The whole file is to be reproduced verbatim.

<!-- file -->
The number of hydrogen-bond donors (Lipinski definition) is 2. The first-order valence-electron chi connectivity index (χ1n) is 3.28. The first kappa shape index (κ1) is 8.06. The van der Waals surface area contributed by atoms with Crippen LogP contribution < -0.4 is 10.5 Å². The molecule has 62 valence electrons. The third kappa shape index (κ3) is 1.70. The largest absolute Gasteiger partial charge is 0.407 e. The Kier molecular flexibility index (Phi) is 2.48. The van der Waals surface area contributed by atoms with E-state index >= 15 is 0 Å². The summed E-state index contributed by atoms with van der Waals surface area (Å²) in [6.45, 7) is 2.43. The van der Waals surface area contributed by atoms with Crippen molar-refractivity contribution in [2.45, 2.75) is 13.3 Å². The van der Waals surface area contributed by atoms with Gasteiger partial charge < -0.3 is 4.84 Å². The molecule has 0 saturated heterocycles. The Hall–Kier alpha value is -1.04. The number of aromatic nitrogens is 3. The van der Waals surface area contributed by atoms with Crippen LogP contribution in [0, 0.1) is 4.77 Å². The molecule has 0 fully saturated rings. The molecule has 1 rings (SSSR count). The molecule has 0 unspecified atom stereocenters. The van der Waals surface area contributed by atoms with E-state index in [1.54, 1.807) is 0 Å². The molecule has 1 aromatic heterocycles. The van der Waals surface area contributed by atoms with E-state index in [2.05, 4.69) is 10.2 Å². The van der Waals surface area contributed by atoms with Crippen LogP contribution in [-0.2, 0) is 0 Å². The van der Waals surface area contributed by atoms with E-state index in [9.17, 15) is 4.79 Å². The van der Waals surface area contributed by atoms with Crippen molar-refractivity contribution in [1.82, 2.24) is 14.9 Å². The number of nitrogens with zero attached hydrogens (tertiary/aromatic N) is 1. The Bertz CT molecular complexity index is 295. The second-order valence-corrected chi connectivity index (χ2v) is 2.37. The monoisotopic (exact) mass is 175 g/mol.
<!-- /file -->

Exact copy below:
The number of hydrogen-bond donors (Lipinski definition) is 2. The first-order valence-electron chi connectivity index (χ1n) is 3.28. The first kappa shape index (κ1) is 8.06. The van der Waals surface area contributed by atoms with Crippen LogP contribution < -0.4 is 10.5 Å². The molecule has 62 valence electrons. The third kappa shape index (κ3) is 1.70. The largest absolute Gasteiger partial charge is 0.407 e. The Kier molecular flexibility index (Phi) is 2.48. The van der Waals surface area contributed by atoms with E-state index >= 15 is 0 Å². The summed E-state index contributed by atoms with van der Waals surface area (Å²) in [6.45, 7) is 2.43. The van der Waals surface area contributed by atoms with Crippen molar-refractivity contribution in [2.45, 2.75) is 13.3 Å². The van der Waals surface area contributed by atoms with Gasteiger partial charge < -0.3 is 4.84 Å². The molecule has 0 saturated heterocycles. The Hall–Kier alpha value is -1.04. The number of aromatic nitrogens is 3. The van der Waals surface area contributed by atoms with Crippen LogP contribution in [0, 0.1) is 4.77 Å². The molecule has 0 fully saturated rings. The molecule has 1 rings (SSSR count). The molecule has 0 unspecified atom stereocenters. The van der Waals surface area contributed by atoms with E-state index in [1.54, 1.807) is 0 Å². The molecule has 1 aromatic heterocycles. The van der Waals surface area contributed by atoms with E-state index in [2.05, 4.69) is 10.2 Å². The van der Waals surface area contributed by atoms with Crippen LogP contribution in [-0.2, 0) is 0 Å². The van der Waals surface area contributed by atoms with E-state index in [9.17, 15) is 4.79 Å². The van der Waals surface area contributed by atoms with Crippen molar-refractivity contribution in [1.82, 2.24) is 14.9 Å². The number of nitrogens with zero attached hydrogens (tertiary/aromatic N) is 1. The Bertz CT molecular complexity index is 295. The second-order valence-corrected chi connectivity index (χ2v) is 2.37. The monoisotopic (exact) mass is 175 g/mol.